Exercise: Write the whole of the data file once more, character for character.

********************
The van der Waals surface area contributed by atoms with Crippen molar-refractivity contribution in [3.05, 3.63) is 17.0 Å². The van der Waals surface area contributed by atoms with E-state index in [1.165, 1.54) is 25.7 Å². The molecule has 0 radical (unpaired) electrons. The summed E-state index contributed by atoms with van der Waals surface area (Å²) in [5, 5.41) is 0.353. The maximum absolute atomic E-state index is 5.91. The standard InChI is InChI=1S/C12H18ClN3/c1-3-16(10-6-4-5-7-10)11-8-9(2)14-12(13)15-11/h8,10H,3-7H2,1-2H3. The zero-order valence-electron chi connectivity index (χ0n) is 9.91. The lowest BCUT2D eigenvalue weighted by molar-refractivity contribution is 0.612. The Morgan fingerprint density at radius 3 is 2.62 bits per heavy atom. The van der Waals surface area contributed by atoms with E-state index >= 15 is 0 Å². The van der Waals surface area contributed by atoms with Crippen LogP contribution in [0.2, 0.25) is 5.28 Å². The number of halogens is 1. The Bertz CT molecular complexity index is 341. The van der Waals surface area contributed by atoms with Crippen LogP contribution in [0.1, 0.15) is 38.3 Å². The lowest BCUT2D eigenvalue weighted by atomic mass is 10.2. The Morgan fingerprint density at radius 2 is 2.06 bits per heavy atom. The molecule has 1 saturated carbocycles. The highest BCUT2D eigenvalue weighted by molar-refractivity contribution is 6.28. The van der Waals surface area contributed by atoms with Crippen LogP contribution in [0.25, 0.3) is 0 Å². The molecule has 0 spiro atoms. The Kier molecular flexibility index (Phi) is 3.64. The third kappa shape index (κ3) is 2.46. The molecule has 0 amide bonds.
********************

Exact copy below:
The van der Waals surface area contributed by atoms with Crippen molar-refractivity contribution in [3.05, 3.63) is 17.0 Å². The van der Waals surface area contributed by atoms with E-state index in [1.165, 1.54) is 25.7 Å². The molecule has 0 radical (unpaired) electrons. The summed E-state index contributed by atoms with van der Waals surface area (Å²) in [5, 5.41) is 0.353. The maximum absolute atomic E-state index is 5.91. The standard InChI is InChI=1S/C12H18ClN3/c1-3-16(10-6-4-5-7-10)11-8-9(2)14-12(13)15-11/h8,10H,3-7H2,1-2H3. The zero-order valence-electron chi connectivity index (χ0n) is 9.91. The lowest BCUT2D eigenvalue weighted by molar-refractivity contribution is 0.612. The Morgan fingerprint density at radius 3 is 2.62 bits per heavy atom. The van der Waals surface area contributed by atoms with E-state index >= 15 is 0 Å². The van der Waals surface area contributed by atoms with Crippen LogP contribution in [0.2, 0.25) is 5.28 Å². The number of halogens is 1. The Bertz CT molecular complexity index is 341. The van der Waals surface area contributed by atoms with Crippen LogP contribution in [0.1, 0.15) is 38.3 Å². The lowest BCUT2D eigenvalue weighted by atomic mass is 10.2. The Morgan fingerprint density at radius 2 is 2.06 bits per heavy atom. The molecule has 1 saturated carbocycles. The highest BCUT2D eigenvalue weighted by molar-refractivity contribution is 6.28. The van der Waals surface area contributed by atoms with Crippen LogP contribution in [0.25, 0.3) is 0 Å². The molecule has 0 spiro atoms. The Kier molecular flexibility index (Phi) is 3.64. The third kappa shape index (κ3) is 2.46. The molecule has 0 amide bonds.